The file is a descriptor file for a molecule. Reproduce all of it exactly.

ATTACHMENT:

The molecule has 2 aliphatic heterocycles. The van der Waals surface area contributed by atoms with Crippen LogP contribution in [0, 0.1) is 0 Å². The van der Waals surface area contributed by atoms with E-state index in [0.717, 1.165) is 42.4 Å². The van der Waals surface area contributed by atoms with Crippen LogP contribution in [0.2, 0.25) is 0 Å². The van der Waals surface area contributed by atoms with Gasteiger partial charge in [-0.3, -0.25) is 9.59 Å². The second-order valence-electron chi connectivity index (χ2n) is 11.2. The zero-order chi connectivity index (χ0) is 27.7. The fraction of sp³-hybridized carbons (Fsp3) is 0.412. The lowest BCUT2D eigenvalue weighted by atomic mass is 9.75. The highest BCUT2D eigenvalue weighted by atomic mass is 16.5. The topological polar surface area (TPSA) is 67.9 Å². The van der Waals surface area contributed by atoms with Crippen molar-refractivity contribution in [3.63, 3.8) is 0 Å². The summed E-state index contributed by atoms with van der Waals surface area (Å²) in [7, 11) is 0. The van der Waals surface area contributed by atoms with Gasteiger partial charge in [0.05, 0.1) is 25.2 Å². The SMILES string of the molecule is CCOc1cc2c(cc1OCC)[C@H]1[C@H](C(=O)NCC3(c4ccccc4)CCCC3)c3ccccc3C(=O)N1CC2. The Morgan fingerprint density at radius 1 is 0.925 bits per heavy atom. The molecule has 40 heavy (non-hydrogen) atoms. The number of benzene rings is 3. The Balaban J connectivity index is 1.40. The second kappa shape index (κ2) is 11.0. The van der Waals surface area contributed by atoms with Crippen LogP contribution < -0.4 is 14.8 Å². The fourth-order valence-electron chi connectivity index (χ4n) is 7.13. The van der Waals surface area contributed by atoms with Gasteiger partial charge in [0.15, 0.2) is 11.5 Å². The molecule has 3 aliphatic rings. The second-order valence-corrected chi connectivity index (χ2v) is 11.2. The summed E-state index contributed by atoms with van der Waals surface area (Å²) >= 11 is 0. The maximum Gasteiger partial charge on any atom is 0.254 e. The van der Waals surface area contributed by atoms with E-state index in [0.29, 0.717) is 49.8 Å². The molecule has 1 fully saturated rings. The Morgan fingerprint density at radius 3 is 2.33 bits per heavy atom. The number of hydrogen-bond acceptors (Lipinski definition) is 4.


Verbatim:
The molecule has 2 aliphatic heterocycles. The van der Waals surface area contributed by atoms with Crippen LogP contribution in [0, 0.1) is 0 Å². The van der Waals surface area contributed by atoms with E-state index in [0.717, 1.165) is 42.4 Å². The van der Waals surface area contributed by atoms with Crippen LogP contribution in [0.2, 0.25) is 0 Å². The van der Waals surface area contributed by atoms with Gasteiger partial charge in [-0.3, -0.25) is 9.59 Å². The second-order valence-electron chi connectivity index (χ2n) is 11.2. The zero-order chi connectivity index (χ0) is 27.7. The fraction of sp³-hybridized carbons (Fsp3) is 0.412. The lowest BCUT2D eigenvalue weighted by atomic mass is 9.75. The highest BCUT2D eigenvalue weighted by atomic mass is 16.5. The topological polar surface area (TPSA) is 67.9 Å². The van der Waals surface area contributed by atoms with Crippen molar-refractivity contribution in [3.63, 3.8) is 0 Å². The summed E-state index contributed by atoms with van der Waals surface area (Å²) in [7, 11) is 0. The van der Waals surface area contributed by atoms with Gasteiger partial charge in [0.05, 0.1) is 25.2 Å². The SMILES string of the molecule is CCOc1cc2c(cc1OCC)[C@H]1[C@H](C(=O)NCC3(c4ccccc4)CCCC3)c3ccccc3C(=O)N1CC2. The Morgan fingerprint density at radius 1 is 0.925 bits per heavy atom. The molecule has 40 heavy (non-hydrogen) atoms. The number of benzene rings is 3. The Balaban J connectivity index is 1.40. The second kappa shape index (κ2) is 11.0. The van der Waals surface area contributed by atoms with Crippen LogP contribution < -0.4 is 14.8 Å². The fourth-order valence-electron chi connectivity index (χ4n) is 7.13. The van der Waals surface area contributed by atoms with Gasteiger partial charge in [0.15, 0.2) is 11.5 Å². The molecule has 3 aliphatic rings. The second-order valence-corrected chi connectivity index (χ2v) is 11.2. The summed E-state index contributed by atoms with van der Waals surface area (Å²) >= 11 is 0. The maximum Gasteiger partial charge on any atom is 0.254 e. The van der Waals surface area contributed by atoms with E-state index in [0.29, 0.717) is 49.8 Å². The molecule has 1 fully saturated rings. The Morgan fingerprint density at radius 3 is 2.33 bits per heavy atom. The number of hydrogen-bond acceptors (Lipinski definition) is 4.